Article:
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why didn't I do this before?

two pint jars of strawberry jam posed on the porch railing

good-looking jam

I first made jam in 2007, I think, and since then I've branched out some in the recipes I made... but not too much. I don't get that many chances to put up each kind of fruit, and I don't want to mess up and not have any strawberry jam for a year. So I've stuck to tradition, and also to Sure-Jell pectin (and its Certa liquid pectin partner). A few years ago I heard about Pomona's Universal Pectin, but I discounted it: a box was more expensive than a box of Sure-Jell and I figured that it was hippy stuff that couldn't work as well as a more scientifically formulated product from a real American company like Kraft Foods.

I know, right: what was I thinking?!

After my mom made freezer jam with some last year—and even more, gave me the rest of the package that she didn't use—I figured it was finally time to give the hippy alternative a try. After all, I had a ton of strawberries to work with! Plus as I get old I start to be able to learn a little bit, and I figure after seven years I should be able to tell when jam is cooked enough to set.

So the first superior thing I noticed about the Pomona's is the flexibility of the recipe. With Sure-Jell you need to measure the exact amount of fruit and the exact amount of sugar, and boil for exactly 1 minute—all of which (except maybe the sugar) is impossible in actual real life. So they're setting you up for stress right from the beginning. With the Pomona's pectin the instruction booklet starts out by encouraging the user to experiment and come up with new recipes; for the printed ones they tell you to use somewhere between 3/4 and 2 cups of sugar per 4 cups of mashed fruit. Or substitute another sweetener, something else that won't fly with Sure-Jell. Or use no sugar at all and cook it longer. And hey, why not double or triple the recipe? (another Sure-Jell no-no). The fact that Marissa (of Food in Jars) uses Sure-Jell means that it really must be more flexible than the included recipes suggest, but the fact that the printed material sets out to hold you to the One True Way doesn't make for a relaxed jamming experience; how different the easy-going ways of Pomona's.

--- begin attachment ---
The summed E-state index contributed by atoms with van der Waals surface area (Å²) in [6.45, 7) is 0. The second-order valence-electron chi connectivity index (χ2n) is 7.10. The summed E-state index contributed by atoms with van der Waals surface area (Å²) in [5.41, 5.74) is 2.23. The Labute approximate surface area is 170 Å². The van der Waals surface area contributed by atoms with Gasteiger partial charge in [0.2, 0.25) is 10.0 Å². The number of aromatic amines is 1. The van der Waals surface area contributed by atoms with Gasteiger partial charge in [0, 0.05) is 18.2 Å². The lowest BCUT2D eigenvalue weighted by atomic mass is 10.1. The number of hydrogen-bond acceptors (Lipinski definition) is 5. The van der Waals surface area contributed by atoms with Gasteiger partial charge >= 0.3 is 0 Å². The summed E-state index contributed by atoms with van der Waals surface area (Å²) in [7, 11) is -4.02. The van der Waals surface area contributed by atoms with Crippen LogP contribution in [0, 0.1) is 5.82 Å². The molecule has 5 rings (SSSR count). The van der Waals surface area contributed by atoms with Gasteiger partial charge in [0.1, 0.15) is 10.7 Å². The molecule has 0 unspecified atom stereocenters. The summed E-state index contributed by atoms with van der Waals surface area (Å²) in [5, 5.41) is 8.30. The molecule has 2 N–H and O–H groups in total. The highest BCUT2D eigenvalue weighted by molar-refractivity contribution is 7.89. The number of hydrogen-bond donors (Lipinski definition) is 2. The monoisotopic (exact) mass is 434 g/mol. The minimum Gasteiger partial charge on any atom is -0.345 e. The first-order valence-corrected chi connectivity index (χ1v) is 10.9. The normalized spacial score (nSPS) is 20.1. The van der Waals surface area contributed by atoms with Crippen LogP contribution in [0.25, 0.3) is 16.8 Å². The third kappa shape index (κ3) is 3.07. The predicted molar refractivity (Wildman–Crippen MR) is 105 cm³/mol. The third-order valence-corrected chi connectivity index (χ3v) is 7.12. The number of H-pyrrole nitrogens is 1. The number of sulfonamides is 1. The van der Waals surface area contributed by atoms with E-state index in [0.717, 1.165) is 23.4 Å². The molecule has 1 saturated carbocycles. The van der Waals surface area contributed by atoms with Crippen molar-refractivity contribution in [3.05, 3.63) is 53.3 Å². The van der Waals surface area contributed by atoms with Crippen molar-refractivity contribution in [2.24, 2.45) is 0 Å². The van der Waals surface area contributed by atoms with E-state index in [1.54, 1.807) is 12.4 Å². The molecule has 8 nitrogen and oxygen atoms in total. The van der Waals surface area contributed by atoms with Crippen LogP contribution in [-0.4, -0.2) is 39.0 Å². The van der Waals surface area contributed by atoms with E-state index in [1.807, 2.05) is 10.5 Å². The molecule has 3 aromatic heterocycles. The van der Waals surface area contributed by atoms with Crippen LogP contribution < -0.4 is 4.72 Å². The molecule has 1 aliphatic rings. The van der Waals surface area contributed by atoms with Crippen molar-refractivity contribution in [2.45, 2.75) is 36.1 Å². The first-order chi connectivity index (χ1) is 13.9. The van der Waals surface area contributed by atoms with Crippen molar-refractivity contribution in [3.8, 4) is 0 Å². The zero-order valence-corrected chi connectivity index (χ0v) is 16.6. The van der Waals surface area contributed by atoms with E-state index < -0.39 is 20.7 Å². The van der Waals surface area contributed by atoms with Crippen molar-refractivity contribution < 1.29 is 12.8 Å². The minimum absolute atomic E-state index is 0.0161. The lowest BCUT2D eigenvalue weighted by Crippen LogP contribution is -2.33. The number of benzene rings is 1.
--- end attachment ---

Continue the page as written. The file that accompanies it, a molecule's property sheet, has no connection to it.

And then there's that sugar itself. The Sure-Jell recipe for strawberry jam calls for 5 cups of mashed strawberries and a startling 7 cups of white sugar. It makes a tasty jam, and one that sets up well and is a beautiful strawberry red in the jar, and I made it happily for years; but 7 cups of sugar is a lot. It fills a large mixing bowl when you measure it out. It's hard to maintain my alternative credibility when I'm feeding that much sugar to my family. To step down gradually from my previous sugary excesses (and to stretch the strawberries into as much jam as I could get) I used the maximum amount of sugar called for in the Pomona's recipe, but that still amounted to only 4 cups of sugar to 8 cups of strawberries. Much better.

And then, also, it works. Not having an exact recipe made me pay more attention to the jam in the pot, and I was pretty conservative in cooking down the fruit before adding the sugar and pectin. But the overall cooking time wasn't much longer than what I'm used to, and the jam set up very nicely: a little bit of a softer (more "jammy", as they say) set than I'm used to, but certainly a product that will stay in an open jar held upside down. That it's tasty goes without saying.

So my only disappointment is that I waited so long to make the switch, and I'm sure looking forward to more jamming this summer!

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